It starts innocently. They've heard "Let it go" a
And whammo! Peer pressure hits! All the cool kids on their internat forum for language dweebs are doing what they call a 6WT (this is street slang for "Six Week Challenge")! And then suddenly, your child's carefully planned dream of spending more than a month on just one language goes out the window.
I tried a 6WC and a Super Challenge once before and I realized I hated tracking my time and dropped out. So I won't be competing officially, but I will be following along unofficially with the many folks who are doing their 6WC in Norwegian.
I'm calling this a 6WC but I'll stop working on Norwegian when I meet one of two conditions:
- I finish all of my resources
- I get bored of it and switch back to Arabic full-time
That may be more or less than 6 weeks.
So why am I interested in Norwegian? There are several reasons.
I'm into Opera and one of my favorite singers is Kirsten Flagstad, who was Norwegian. She was best known for singing Wagner, but she also had a lot of great recordings of German, Norwegian, and English classical songs.
Here is a recording of Flagstad singing Solveig's Song from Edvard Grieg's Peer Gynt suite (a couple of its other movements, "In the Hall of the Mountain King" and "Morning Mood", are more famous, but this one is great too!):
Similarity to English
Although English is a West Germanic language, it has a lot of vocabulary and features that are closer to the North Germanic languages like Norwegian. Here's a cool video about it:
Reading ability in Danish
From what I understand, written Bokmål Norwegian is around 95% similar to written Danish, so everything I learn in Norwegian should translate directly into reading ability in Danish. There are several categories of Danish reading material that I would absolutely love to read:
- Learning materials for Greenlandic. Greenlandic is an Inuit language that is very closely related to Inuktitut, which I have spent some time studying. I would be interested to see how the two compare.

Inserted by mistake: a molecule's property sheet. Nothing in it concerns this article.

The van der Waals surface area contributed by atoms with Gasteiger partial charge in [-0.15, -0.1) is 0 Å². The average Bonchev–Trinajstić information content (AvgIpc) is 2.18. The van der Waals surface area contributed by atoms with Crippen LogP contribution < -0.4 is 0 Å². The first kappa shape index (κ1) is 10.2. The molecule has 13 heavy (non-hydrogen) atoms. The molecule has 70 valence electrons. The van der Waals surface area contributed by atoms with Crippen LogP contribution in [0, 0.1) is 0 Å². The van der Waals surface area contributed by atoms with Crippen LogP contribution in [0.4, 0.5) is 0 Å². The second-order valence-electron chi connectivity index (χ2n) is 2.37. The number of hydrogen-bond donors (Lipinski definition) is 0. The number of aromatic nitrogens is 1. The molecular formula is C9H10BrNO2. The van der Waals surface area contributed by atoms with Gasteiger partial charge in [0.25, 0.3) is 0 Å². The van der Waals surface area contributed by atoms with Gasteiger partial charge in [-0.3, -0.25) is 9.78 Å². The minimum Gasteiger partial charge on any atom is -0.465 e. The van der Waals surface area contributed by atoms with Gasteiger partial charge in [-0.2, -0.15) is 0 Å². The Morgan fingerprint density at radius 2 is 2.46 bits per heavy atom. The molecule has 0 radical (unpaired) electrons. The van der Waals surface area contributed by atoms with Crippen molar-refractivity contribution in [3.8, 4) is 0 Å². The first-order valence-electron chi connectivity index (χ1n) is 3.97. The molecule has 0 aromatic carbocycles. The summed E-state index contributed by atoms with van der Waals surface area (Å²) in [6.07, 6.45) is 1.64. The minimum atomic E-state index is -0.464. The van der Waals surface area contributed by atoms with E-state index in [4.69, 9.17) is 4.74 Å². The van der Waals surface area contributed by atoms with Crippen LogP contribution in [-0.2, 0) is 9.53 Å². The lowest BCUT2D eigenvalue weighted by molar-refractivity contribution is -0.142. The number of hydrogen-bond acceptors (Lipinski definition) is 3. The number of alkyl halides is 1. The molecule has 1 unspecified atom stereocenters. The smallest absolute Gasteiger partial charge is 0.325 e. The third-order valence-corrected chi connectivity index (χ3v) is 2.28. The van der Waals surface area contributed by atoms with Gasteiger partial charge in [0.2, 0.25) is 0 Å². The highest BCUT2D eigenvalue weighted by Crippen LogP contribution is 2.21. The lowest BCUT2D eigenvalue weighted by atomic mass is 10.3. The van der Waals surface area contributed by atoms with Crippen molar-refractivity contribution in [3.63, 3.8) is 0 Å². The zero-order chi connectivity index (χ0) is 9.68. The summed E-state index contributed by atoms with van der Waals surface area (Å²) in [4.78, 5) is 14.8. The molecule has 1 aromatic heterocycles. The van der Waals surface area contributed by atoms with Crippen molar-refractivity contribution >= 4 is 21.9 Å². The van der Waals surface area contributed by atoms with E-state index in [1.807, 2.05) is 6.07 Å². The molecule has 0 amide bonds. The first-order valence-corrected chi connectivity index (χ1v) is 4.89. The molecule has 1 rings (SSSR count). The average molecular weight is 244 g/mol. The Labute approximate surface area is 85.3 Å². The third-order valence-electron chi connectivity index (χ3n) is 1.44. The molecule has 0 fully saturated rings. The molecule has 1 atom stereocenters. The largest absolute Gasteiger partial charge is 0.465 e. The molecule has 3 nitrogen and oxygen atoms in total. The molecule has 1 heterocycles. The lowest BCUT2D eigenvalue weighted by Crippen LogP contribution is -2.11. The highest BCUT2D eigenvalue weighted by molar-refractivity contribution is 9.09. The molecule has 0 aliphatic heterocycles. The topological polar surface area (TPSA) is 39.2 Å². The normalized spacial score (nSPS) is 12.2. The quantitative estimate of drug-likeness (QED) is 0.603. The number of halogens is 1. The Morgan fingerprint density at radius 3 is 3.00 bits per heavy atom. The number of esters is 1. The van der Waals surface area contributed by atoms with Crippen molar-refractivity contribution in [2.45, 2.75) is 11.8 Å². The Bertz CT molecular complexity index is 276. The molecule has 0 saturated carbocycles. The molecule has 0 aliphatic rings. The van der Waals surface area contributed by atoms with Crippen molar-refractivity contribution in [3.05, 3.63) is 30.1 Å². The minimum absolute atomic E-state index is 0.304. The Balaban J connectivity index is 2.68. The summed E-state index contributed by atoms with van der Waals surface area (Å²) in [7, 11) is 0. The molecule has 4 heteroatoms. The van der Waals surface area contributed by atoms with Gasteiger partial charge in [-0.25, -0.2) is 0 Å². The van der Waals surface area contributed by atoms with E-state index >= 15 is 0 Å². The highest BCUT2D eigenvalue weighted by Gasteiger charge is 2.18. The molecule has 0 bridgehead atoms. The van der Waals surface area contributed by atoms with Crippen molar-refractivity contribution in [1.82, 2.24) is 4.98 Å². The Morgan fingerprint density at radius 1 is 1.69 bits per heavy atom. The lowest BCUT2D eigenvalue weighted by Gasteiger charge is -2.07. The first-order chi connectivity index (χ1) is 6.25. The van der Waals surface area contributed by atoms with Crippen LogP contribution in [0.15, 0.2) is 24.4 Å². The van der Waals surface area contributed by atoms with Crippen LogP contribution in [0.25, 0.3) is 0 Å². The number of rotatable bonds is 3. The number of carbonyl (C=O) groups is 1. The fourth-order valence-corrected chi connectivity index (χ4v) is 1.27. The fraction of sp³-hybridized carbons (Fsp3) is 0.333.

- Hans Christian Anderson's fairy tales
- I would also like to read Ibsen's plays. As I understand it, it was written before there was an official difference between written Danish and written Norwegian, so I guess technically you could say that his plays were written in Danish even though he was Norwegian.
Some ability to understand Swedish
Although Swedish's vocabulary is more divergent from Norwegian than Danish's vocabulary, the pronunciation is similar so hopefully I should get some free understanding of Swedish.
Some help with Icelandic
I have dabbled in Norwegian a bit in the past and I've noticed many similarities to Icelandic in grammar and vocabulary. Norwegian seems almost like Icelandic with all the grammar taken out. Icelandic is one of my favorite languages and any bonus that Norwegian gives to my Icelandic would be great!
Some help with German
If I recall correctly, the continental Scandinavian languages borrowed a lot of Low German vocabulary and therefore they share a lot of cognates with German. My meager vocabulary is the main thing holding my German back so it would be great to get some help from Norwegian.